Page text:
Science
CHEM110L Stevenson University Spectrometric Analysis of Cobalt Lab Report

CHEM110L

Stevenson University

Question Description

please read the attachments before writing the report.

Read the instructions that we followed for lab experiment to know the tools we used and the chemicals.

Also read the attached slides which is also about separation of a mixture of solid, it will help.

Report sheet are attached which include all the data that we collected for this lab report.

Report Style:

1-Cover Page (50 points)

2-Introduction (50 points) (should include what is the lab about, how the report will cover the experiment. General information about the topic)

3- Typed data and observations (400 points) (should include all the data attached as report sheet with further information like what you think of the reaction and how we got these numbers. Also, pictures while doing the experiment will be attached)

4- What's Up (200 points) (how can we involve this experiment in our daily life in engineering) ( a real life example in engineering)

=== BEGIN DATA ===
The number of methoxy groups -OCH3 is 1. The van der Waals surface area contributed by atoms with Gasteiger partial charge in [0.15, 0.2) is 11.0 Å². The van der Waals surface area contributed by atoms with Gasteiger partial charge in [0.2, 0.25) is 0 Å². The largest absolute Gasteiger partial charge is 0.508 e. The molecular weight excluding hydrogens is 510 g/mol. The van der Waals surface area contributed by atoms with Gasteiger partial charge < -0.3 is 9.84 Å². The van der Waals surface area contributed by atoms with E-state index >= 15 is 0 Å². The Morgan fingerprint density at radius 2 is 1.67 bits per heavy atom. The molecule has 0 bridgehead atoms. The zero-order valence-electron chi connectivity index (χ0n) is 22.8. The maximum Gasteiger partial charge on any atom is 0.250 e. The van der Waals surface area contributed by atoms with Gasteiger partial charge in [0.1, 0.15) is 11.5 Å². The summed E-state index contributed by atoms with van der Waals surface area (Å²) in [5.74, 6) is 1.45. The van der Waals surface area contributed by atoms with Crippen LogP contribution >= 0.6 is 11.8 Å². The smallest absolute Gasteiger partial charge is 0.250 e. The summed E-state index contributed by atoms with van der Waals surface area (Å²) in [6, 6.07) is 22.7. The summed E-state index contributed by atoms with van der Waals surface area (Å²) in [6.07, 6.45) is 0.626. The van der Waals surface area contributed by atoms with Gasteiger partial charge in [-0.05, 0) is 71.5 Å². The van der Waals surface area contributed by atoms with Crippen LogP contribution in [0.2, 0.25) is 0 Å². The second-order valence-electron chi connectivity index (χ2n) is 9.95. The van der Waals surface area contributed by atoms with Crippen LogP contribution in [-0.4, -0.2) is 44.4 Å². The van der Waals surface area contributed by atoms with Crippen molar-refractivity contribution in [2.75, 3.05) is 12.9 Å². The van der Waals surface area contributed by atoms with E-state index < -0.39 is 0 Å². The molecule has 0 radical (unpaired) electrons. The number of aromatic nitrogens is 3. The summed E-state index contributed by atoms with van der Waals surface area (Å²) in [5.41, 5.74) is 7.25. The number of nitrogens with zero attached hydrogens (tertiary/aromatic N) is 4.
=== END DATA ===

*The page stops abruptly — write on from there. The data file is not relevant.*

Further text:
5-Conclusion (100 points) (explanation of the experiment and what you learn from this experiment and what you think) (explosions of how you thing the data are, and explain what error occurred in the experiment)

(More pictures will be attached for during the experiment)

(Example of the complete work will be attached

(There will be a plagiarism check)

CHEM110L Stevenson University Spectrometric Analysis of Cobalt Lab Report
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CHEM110L Stevenson University Spectrometric Analysis of Cobalt Lab Report
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CHEM110L Stevenson University Spectrometric Analysis of Cobalt Lab Report